Event Title

Do Visual Cues Affect Phonotaxis in Female Gray Treefrogs?

Mentor 1

Gerlinde Hoebel

Location

Union Wisconsin Room

Start Date

24-4-2015 2:30 PM

End Date

24-4-2015 3:45 PM

Description

Although frogs are generally considered the embodyment of an acoustically communicating animal, recent research indicates that they also pay attention to visual cues. We conducted two-choice playback trials with female gray treefrogs and tested whether providing a visual cue (light-emitting diode, LED) makes a call more attractive relative to an otherwise identical call that is not joined with a visual cue. As predicted, the bimodal stimulus (sound + LED) was more attractive. We further examined whether the preference for the bimodal stimulus may be related to signal localization, which is expected to be easier towards visual than acoustic cues. To do this we conducted a detailed analysis of the speed and directionality of the female’s approach path towards unimodal (sound only) and bimodal (sound + LED) stimuli. Females did not approach the bimodal signal significantly faster or walking a shorter path, but the angular deviation at which they touched to target speaker was marginally significantly smaller when approaching the LED-combined stimulus. This suggests that female gray treefrogs take advantage of visual cues when approaching a call, thus potentially improving signal localization.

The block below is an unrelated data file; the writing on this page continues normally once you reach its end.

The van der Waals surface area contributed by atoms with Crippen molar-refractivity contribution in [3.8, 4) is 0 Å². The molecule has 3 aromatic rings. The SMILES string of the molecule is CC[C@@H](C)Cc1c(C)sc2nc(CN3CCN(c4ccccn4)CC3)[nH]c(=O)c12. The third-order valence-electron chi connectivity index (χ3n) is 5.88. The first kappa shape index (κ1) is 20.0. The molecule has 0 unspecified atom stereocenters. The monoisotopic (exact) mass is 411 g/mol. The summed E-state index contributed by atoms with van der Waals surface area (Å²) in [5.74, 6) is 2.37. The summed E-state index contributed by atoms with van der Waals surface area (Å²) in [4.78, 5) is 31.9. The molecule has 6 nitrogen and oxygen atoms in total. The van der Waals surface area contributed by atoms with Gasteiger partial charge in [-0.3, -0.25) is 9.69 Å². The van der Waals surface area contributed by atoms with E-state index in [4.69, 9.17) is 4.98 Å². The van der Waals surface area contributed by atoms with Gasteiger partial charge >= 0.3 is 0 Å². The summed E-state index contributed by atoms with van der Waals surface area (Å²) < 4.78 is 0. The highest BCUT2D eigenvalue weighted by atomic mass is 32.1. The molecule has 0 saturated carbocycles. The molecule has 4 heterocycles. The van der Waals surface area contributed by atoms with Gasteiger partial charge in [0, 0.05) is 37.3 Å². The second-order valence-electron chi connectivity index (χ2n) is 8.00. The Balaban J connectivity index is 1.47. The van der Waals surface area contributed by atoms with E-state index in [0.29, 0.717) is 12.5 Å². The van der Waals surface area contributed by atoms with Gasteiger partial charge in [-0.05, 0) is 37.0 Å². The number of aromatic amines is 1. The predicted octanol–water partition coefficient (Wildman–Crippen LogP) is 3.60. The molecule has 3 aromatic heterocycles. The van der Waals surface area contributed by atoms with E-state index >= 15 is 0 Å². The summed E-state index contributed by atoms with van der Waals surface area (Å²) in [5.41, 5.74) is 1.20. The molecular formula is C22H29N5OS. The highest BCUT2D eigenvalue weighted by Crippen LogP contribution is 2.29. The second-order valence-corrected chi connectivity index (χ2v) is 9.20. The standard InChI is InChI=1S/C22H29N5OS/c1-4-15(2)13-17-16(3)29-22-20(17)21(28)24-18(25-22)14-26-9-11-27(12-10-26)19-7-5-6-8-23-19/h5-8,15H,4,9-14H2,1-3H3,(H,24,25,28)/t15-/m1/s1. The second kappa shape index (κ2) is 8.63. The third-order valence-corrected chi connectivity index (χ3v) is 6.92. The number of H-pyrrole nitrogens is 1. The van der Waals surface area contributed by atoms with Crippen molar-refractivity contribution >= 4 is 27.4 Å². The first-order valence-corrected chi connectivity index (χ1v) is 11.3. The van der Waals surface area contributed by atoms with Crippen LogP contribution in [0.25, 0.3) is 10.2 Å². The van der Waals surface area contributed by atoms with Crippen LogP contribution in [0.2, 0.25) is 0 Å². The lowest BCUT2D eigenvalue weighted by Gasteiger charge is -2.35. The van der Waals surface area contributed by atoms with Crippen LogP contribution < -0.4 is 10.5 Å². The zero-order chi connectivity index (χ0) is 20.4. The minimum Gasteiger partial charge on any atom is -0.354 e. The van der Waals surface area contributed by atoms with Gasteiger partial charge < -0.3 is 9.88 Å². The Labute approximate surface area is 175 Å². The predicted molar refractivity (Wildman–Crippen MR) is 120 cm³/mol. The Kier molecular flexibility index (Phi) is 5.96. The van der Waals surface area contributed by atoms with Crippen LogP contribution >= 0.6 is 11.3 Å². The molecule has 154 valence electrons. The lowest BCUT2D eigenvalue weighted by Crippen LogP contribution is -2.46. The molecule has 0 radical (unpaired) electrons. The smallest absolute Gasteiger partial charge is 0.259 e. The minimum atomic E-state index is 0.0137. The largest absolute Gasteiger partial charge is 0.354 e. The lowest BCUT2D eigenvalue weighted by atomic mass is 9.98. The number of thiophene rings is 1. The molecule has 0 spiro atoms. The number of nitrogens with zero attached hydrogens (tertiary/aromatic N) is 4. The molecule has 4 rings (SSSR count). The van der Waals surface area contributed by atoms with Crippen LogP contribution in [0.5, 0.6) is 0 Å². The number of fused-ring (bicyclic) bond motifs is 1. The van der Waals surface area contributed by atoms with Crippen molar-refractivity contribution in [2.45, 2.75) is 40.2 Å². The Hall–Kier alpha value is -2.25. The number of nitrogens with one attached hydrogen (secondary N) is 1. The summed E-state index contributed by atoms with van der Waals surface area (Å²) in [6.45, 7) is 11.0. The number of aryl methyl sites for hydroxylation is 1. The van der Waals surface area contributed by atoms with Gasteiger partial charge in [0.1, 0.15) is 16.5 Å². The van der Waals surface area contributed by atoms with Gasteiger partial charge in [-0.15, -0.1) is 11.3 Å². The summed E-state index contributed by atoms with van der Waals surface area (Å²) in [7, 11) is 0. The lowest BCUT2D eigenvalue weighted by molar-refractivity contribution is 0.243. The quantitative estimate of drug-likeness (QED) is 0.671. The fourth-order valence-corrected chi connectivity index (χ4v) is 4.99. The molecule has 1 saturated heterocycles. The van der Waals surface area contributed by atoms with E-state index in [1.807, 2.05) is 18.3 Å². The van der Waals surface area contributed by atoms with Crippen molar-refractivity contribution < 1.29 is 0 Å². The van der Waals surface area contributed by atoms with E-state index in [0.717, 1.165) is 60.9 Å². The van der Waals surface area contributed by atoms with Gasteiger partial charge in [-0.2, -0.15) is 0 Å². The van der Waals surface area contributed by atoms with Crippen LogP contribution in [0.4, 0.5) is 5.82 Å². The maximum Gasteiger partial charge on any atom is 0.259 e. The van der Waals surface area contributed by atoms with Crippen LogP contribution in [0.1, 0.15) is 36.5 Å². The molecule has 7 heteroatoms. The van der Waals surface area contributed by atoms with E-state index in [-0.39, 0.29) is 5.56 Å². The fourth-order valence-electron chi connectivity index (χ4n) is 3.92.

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Apr 24th, 2:30 PM Apr 24th, 3:45 PM

Do Visual Cues Affect Phonotaxis in Female Gray Treefrogs?

Union Wisconsin Room

Although frogs are generally considered the embodyment of an acoustically communicating animal, recent research indicates that they also pay attention to visual cues. We conducted two-choice playback trials with female gray treefrogs and tested whether providing a visual cue (light-emitting diode, LED) makes a call more attractive relative to an otherwise identical call that is not joined with a visual cue. As predicted, the bimodal stimulus (sound + LED) was more attractive. We further examined whether the preference for the bimodal stimulus may be related to signal localization, which is expected to be easier towards visual than acoustic cues. To do this we conducted a detailed analysis of the speed and directionality of the female’s approach path towards unimodal (sound only) and bimodal (sound + LED) stimuli. Females did not approach the bimodal signal significantly faster or walking a shorter path, but the angular deviation at which they touched to target speaker was marginally significantly smaller when approaching the LED-combined stimulus. This suggests that female gray treefrogs take advantage of visual cues when approaching a call, thus potentially improving signal localization.